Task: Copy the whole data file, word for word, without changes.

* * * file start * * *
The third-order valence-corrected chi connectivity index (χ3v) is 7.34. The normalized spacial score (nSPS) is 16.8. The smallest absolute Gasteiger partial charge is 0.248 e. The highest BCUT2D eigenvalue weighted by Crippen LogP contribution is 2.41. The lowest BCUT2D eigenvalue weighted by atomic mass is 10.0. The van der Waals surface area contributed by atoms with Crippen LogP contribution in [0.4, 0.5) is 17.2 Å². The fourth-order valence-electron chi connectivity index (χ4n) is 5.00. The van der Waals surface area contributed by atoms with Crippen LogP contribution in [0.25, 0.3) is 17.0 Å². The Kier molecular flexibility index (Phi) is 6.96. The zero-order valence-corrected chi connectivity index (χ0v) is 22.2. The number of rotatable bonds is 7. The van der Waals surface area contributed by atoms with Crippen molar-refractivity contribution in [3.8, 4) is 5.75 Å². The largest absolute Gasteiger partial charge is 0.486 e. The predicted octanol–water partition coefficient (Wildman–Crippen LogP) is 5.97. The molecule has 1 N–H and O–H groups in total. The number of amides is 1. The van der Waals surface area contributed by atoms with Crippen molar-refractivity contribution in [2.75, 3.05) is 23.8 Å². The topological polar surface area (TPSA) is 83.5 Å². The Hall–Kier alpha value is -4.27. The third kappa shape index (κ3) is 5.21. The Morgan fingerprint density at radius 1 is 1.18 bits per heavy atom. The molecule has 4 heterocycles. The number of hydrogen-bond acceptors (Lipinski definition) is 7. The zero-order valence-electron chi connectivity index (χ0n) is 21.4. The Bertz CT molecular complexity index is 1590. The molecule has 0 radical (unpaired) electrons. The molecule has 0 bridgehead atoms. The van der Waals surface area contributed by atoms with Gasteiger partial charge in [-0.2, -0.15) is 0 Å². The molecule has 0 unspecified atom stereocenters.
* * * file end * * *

The third-order valence-corrected chi connectivity index (χ3v) is 7.34. The normalized spacial score (nSPS) is 16.8. The smallest absolute Gasteiger partial charge is 0.248 e. The highest BCUT2D eigenvalue weighted by Crippen LogP contribution is 2.41. The lowest BCUT2D eigenvalue weighted by atomic mass is 10.0. The van der Waals surface area contributed by atoms with Crippen LogP contribution in [0.4, 0.5) is 17.2 Å². The fourth-order valence-electron chi connectivity index (χ4n) is 5.00. The van der Waals surface area contributed by atoms with Crippen LogP contribution in [0.25, 0.3) is 17.0 Å². The Kier molecular flexibility index (Phi) is 6.96. The zero-order valence-corrected chi connectivity index (χ0v) is 22.2. The number of rotatable bonds is 7. The van der Waals surface area contributed by atoms with Crippen molar-refractivity contribution in [3.8, 4) is 5.75 Å². The largest absolute Gasteiger partial charge is 0.486 e. The predicted octanol–water partition coefficient (Wildman–Crippen LogP) is 5.97. The molecule has 1 N–H and O–H groups in total. The number of amides is 1. The van der Waals surface area contributed by atoms with Crippen molar-refractivity contribution in [2.75, 3.05) is 23.8 Å². The topological polar surface area (TPSA) is 83.5 Å². The Hall–Kier alpha value is -4.27. The third kappa shape index (κ3) is 5.21. The Morgan fingerprint density at radius 1 is 1.18 bits per heavy atom. The molecule has 4 heterocycles. The number of hydrogen-bond acceptors (Lipinski definition) is 7. The zero-order valence-electron chi connectivity index (χ0n) is 21.4. The Bertz CT molecular complexity index is 1590. The molecule has 0 radical (unpaired) electrons. The molecule has 0 bridgehead atoms. The van der Waals surface area contributed by atoms with Gasteiger partial charge in [-0.2, -0.15) is 0 Å². The molecule has 0 unspecified atom stereocenters.